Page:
I am a believer in knowing where we have come from and this piece is dedicated to finding out how life began. Over the last century, a few scientists have tried to figure out how the first life might have sprung up.
Life is old. The dinosaurs are perhaps the most famous extinct creatures, and they had their beginnings 250 million years ago. But life dates back much further. In August 2016, researchers found what appear to be fossilised microbes dating back 3.7 billion years. The Earth itself is not much older, having formed 4.5bn years ago.
Since the 19th Century, biologists have known that all living things are made of cells after the first modern microscopes were invented, but it took well over a century for anyone to realise that they were the basis of life.
By far the most numerous forms of life are micro-organisms, each of which is made up of just one cell. Bacteria are the most famous group, and they are found everywhere on Earth. Every living thing, including you, is ultimately descended from a bacterium.
In 1952, Stanley Miller began the most famous experiment on the origin of life ever attempted. He connected a series of glass flasks and circulated four chemicals that he suspected were present on the early Earth: boiling water, hydrogen gas, ammonia and methane. He subjected the gases to electric shocks, to simulate the lightning strikes that would have been common back then.
Miller found that “the water in the flask became noticeably pink after the first day, and by the end of the week the solution was deep red and turbid”. When analysed, the mixture contained two amino acids: glycine and alanine. Amino acids are the building blocks of life. They are used to form the proteins that control most biochemical processes in our bodies. Miller had made two of life’s most important components, from scratch.
While Miller was trying to make the stuff of life from scratch, other scientists were figuring out what genes were made of. By this time, many biological molecules were known. These included sugars, fats, proteins and nucleic acids such as “deoxyribonucleic acid”, or DNA for short.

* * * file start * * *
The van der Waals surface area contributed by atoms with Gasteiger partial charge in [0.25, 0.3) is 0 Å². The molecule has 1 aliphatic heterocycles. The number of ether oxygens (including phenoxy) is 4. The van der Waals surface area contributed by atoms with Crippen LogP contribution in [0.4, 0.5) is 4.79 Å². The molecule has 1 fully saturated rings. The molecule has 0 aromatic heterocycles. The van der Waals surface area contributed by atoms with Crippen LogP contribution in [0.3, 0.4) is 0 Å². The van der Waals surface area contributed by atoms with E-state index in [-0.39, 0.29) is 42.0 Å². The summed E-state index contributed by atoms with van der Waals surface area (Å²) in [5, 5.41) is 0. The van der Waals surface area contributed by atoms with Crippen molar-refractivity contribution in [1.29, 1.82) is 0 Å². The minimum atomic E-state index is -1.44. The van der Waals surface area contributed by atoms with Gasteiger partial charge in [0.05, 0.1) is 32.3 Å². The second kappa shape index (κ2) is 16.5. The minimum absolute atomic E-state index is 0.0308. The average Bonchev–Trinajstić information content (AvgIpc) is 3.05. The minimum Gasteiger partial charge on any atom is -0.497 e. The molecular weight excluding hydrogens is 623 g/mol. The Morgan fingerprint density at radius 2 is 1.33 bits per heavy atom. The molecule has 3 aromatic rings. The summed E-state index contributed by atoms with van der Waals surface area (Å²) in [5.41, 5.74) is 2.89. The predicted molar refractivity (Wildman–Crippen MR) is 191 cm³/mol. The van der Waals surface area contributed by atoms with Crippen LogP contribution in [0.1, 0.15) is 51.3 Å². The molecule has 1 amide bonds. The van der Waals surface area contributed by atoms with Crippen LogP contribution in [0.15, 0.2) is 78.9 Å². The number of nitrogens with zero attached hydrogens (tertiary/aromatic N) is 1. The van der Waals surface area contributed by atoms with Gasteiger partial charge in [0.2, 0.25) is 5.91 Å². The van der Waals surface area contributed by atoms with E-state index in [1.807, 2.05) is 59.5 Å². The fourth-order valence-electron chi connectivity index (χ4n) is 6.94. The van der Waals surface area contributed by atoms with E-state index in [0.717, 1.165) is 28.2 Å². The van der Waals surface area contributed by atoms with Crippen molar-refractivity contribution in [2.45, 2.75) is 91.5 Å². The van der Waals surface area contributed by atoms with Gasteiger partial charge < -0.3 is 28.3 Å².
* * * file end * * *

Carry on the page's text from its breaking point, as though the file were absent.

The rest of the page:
During its first half-billion years of existence Earth was pounded by meteorites mostly made of metal. Crucially, meteorite impacts melt the Earth’s crust, leading to geothermal activity and hot water.
Scientists have concluded rivers trickled down the slopes of impact craters leaching cyanide-based chemicals from the rocks while ultraviolet radiation poured down from above. Each stream would have a slightly different mix of chemicals, so different reactions would happen and a whole host of organic chemicals would be produced.
The streams would flow into volcanic ponds at the bottom of the crater where all the pieces came together, and the first protocells formed. This means that, for the first time in history, we have the beginnings of a comprehensive explanation for how life began.
This knowledge will change us. On a purely scientific level, it will tell us about how likely life is to form in the Universe, and where to look for it. And it will tell us something about life’s essential nature.
Finally, let’s hope that humankind recognises that through our self-centred destructive actions we are undoing 4.5bn years of development. Earth is the only place we know where all the right constants of nature have come together to create the right conditions for life. Let’s not be the generation responsible for its destruction.
Gordon is the former president and chief executive of BMMI. He can be reached at [email protected]